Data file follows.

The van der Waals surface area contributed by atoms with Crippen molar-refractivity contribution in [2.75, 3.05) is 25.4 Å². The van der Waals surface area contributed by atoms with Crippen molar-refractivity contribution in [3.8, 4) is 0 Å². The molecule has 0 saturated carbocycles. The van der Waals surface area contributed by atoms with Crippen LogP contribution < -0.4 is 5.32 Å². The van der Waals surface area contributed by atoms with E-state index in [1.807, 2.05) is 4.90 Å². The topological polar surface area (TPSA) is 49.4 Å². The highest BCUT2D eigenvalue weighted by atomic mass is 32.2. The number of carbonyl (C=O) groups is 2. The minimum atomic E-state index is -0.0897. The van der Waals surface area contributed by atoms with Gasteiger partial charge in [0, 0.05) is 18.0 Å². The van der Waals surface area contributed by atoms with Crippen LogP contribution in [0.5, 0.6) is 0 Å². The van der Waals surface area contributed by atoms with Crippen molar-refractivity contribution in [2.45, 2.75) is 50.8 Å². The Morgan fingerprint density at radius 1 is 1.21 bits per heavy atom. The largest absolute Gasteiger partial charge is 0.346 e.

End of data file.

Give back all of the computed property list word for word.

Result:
The van der Waals surface area contributed by atoms with Crippen molar-refractivity contribution in [2.75, 3.05) is 25.4 Å². The van der Waals surface area contributed by atoms with Crippen molar-refractivity contribution in [3.8, 4) is 0 Å². The molecule has 0 saturated carbocycles. The van der Waals surface area contributed by atoms with Crippen LogP contribution < -0.4 is 5.32 Å². The van der Waals surface area contributed by atoms with E-state index in [1.807, 2.05) is 4.90 Å². The topological polar surface area (TPSA) is 49.4 Å². The highest BCUT2D eigenvalue weighted by atomic mass is 32.2. The number of carbonyl (C=O) groups is 2. The minimum atomic E-state index is -0.0897. The van der Waals surface area contributed by atoms with Gasteiger partial charge in [0, 0.05) is 18.0 Å². The van der Waals surface area contributed by atoms with Crippen LogP contribution in [0.5, 0.6) is 0 Å². The van der Waals surface area contributed by atoms with Crippen molar-refractivity contribution in [2.45, 2.75) is 50.8 Å². The Morgan fingerprint density at radius 1 is 1.21 bits per heavy atom. The largest absolute Gasteiger partial charge is 0.346 e.